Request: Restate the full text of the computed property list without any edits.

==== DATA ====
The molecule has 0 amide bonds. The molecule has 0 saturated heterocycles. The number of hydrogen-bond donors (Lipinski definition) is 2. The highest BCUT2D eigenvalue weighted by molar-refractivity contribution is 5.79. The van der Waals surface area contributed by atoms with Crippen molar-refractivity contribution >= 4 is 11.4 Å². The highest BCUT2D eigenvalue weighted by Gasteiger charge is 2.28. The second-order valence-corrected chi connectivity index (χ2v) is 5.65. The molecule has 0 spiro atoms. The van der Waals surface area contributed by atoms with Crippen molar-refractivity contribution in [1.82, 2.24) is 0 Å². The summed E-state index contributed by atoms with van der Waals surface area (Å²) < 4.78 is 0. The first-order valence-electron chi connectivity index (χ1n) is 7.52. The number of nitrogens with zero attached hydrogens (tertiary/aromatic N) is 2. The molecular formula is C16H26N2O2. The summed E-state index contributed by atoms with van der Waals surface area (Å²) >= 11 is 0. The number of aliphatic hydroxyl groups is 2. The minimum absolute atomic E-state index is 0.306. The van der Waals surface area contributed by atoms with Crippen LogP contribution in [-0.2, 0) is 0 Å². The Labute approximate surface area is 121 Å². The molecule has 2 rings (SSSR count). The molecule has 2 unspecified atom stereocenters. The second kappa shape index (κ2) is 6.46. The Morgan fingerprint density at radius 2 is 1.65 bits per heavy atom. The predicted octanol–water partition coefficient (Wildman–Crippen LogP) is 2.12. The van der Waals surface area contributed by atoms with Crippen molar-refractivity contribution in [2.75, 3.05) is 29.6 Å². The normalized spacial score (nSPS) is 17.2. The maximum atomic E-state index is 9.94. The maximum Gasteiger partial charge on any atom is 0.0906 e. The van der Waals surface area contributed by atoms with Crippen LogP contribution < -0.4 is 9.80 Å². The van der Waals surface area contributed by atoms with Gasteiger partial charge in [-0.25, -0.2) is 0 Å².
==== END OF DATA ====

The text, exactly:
The molecule has 0 amide bonds. The molecule has 0 saturated heterocycles. The number of hydrogen-bond donors (Lipinski definition) is 2. The highest BCUT2D eigenvalue weighted by molar-refractivity contribution is 5.79. The van der Waals surface area contributed by atoms with Crippen molar-refractivity contribution >= 4 is 11.4 Å². The highest BCUT2D eigenvalue weighted by Gasteiger charge is 2.28. The second-order valence-corrected chi connectivity index (χ2v) is 5.65. The molecule has 0 spiro atoms. The van der Waals surface area contributed by atoms with Crippen molar-refractivity contribution in [1.82, 2.24) is 0 Å². The summed E-state index contributed by atoms with van der Waals surface area (Å²) < 4.78 is 0. The first-order valence-electron chi connectivity index (χ1n) is 7.52. The number of nitrogens with zero attached hydrogens (tertiary/aromatic N) is 2. The molecular formula is C16H26N2O2. The summed E-state index contributed by atoms with van der Waals surface area (Å²) >= 11 is 0. The number of aliphatic hydroxyl groups is 2. The minimum absolute atomic E-state index is 0.306. The van der Waals surface area contributed by atoms with Crippen LogP contribution in [-0.2, 0) is 0 Å². The Labute approximate surface area is 121 Å². The molecule has 2 rings (SSSR count). The molecule has 2 unspecified atom stereocenters. The second kappa shape index (κ2) is 6.46. The Morgan fingerprint density at radius 2 is 1.65 bits per heavy atom. The predicted octanol–water partition coefficient (Wildman–Crippen LogP) is 2.12. The van der Waals surface area contributed by atoms with Crippen molar-refractivity contribution in [2.75, 3.05) is 29.6 Å². The normalized spacial score (nSPS) is 17.2. The maximum atomic E-state index is 9.94. The maximum Gasteiger partial charge on any atom is 0.0906 e. The van der Waals surface area contributed by atoms with Crippen LogP contribution < -0.4 is 9.80 Å². The van der Waals surface area contributed by atoms with Gasteiger partial charge in [-0.25, -0.2) is 0 Å².